Search This Blog

August 5, 2011

The Three Points of Economy Driving

Drivers have a major influence on trucking costs, just how much was driven home for me at Mercedes-Benz, when I was in Germany late last year. It came as no real surprise as we know through work done here by the Technology and Maintenance Council of ATA that a driver can impact fuel use by 30% ‒ far more than can be gained by all the fuel saving gizmos that can be hung on a truck.

Of course, in Europe where fuel is $7+ per gallon, the drive to deliver fuel-efficient products at the manufacturer level is intense. So the driver won’t negate those fuel economy efforts, since the early 1970s Daimler’s Mercedes-Benz brand has partnered with its trucker customers to do something about the driver impact on fuel economy.

Back then, a training program was introduced as an available benefit at the Daimler-Benz Customer Center at the Woerth truck plant and in its first year the program saw 2,000 drivers take the course. With the completion of the stunning new Customer Center in 1991, the number had risen to 35,000 drivers. Today, though, fewer trainees go through the center as more and more of the training gets done at customer locations by the dozen driver trainers on the Daimler staff.

In Europe, where fleet sizes are in general much smaller than here, it is not unusual for a Mercedes-Benz truck customer to go to the factory to collect a new truck. There the proud owner or driver ‒ or both ‒ can get an orientation on the new vehicle and, if they choose, an opportunity to learn how to drive it to get the best performance and economy that is part of the three-pointed star’s brand promise.

As part of a visit to the Woerth plant after last year’s Hanover truck show, a small cadre of North American trucking journalists had the opportunity to experience this driver education process.

In the introduction, trainer Mathius Beismann said that in the aftermath of the world-wide oil-price escalation of the 1970s, Daimler set about building a driver training module. The reason, explained Beismann, is that when you carve up European operating costs, something like 56% are fixed costs, but the remainder – 4% for tires, 8% for repair and maintenance, 32% for fuel – are all very much influenced by the driver. Plus, using the anticipatory driving techniques that are the basis of the training, safety is also improved, potentially lowering insurance costs and maybe giving the driver as much as 50% control over lifetime costs of operating a heavy truck – whatever the brand.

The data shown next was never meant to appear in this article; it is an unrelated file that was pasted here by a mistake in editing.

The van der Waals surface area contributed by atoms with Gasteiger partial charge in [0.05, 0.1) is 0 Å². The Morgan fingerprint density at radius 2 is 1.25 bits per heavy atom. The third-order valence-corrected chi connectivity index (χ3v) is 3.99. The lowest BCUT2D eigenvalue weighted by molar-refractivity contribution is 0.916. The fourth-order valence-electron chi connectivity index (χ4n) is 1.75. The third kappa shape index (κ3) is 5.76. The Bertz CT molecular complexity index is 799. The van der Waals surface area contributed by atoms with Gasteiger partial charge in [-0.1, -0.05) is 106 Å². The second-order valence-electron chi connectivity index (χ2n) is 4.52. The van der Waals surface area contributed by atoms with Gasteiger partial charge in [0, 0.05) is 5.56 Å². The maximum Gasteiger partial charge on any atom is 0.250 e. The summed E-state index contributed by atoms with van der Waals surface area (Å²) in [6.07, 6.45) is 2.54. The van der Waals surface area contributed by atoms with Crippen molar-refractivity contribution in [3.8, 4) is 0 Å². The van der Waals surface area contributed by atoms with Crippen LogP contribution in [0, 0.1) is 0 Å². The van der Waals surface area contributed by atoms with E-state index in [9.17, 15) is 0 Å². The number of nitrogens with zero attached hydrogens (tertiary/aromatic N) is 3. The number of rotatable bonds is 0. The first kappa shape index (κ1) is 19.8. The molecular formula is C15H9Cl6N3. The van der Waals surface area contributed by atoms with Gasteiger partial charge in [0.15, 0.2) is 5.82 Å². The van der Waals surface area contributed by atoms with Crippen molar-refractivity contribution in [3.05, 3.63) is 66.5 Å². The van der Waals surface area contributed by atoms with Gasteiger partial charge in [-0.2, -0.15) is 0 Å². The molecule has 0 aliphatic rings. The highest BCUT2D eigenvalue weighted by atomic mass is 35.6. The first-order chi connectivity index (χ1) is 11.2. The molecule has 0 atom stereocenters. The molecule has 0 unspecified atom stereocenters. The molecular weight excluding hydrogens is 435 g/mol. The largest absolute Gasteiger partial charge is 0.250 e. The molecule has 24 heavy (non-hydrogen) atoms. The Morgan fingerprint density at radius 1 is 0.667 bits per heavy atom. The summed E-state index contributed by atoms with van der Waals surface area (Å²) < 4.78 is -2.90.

The course is pretty intensive, but can take as little as seven hours for an experienced driver or as much as three days for a “train the trainer” who will go back to spread the gospel at his fleet. And that includes the driver certification/re-certification training that all drivers of vehicles over 3.5 tonne (7,700 pounds) must have on a regular basis.

The training emphasizes the anticipation of potential accidents first, then observation of the route, junctions such as roundabouts, traffic lights and so on to maximize the momentum of the trucks, loaded to 40 tonne (88,000 pounds) GCW. The training extends to using the engine, automated 12-speed transmission and the five-level retarder to keep the truck rolling as much as possible.

During a 90-minute drive, Beismann touched the service brakes just twice on the route and once more setting the brakes back at the Customer Center. And that involved a route negotiating the incredibly tight and incredibly beautiful little old German villages en route.

The Mercedes-Benz Actros cabover he was driving is something of a technological tour de force. It has so many driver-settable controls that the Driver Information booklet runs to 100 pages. Some of that includes a little Mercedes-Benz history, but the rest is a fairly technical description of the truck and how it should be driven for maximum safety and efficiency. Beismann gave a convincing demonstration using cruise control, engine brake and retarder and even, in restricted construction zones, the programmable top speed control to save exceeding some of the very low speed limits.

And talking of low, the handbook says that if less than 2/3rds of the throttle pedal is called for, then the driver should be cruising as near to 900 rpm as possible. It relents a little at full power, when the range is 100 to 1500. At the other end of the scale, the up-to-476 hp V6 and the up-to-598 hp V8 can be run out to 2200 rpm for the maximum retarder operation.

Beismann did everything by the book. So it can be done. It takes commitment from the truck manufacturer, like this training from Daimler, and it takes commitment by the fleet to improve the skills of drivers. The reward? Maybe 15% to 20% improvement in driver-related costs according to Beismann.

And that’s worth having in anyone’s book.


  1. Some of these are great points to focus on, by doing so the driving skills of the driver will be improved and lot of money will be saved which was just wasted behind a driver.

    Driver Training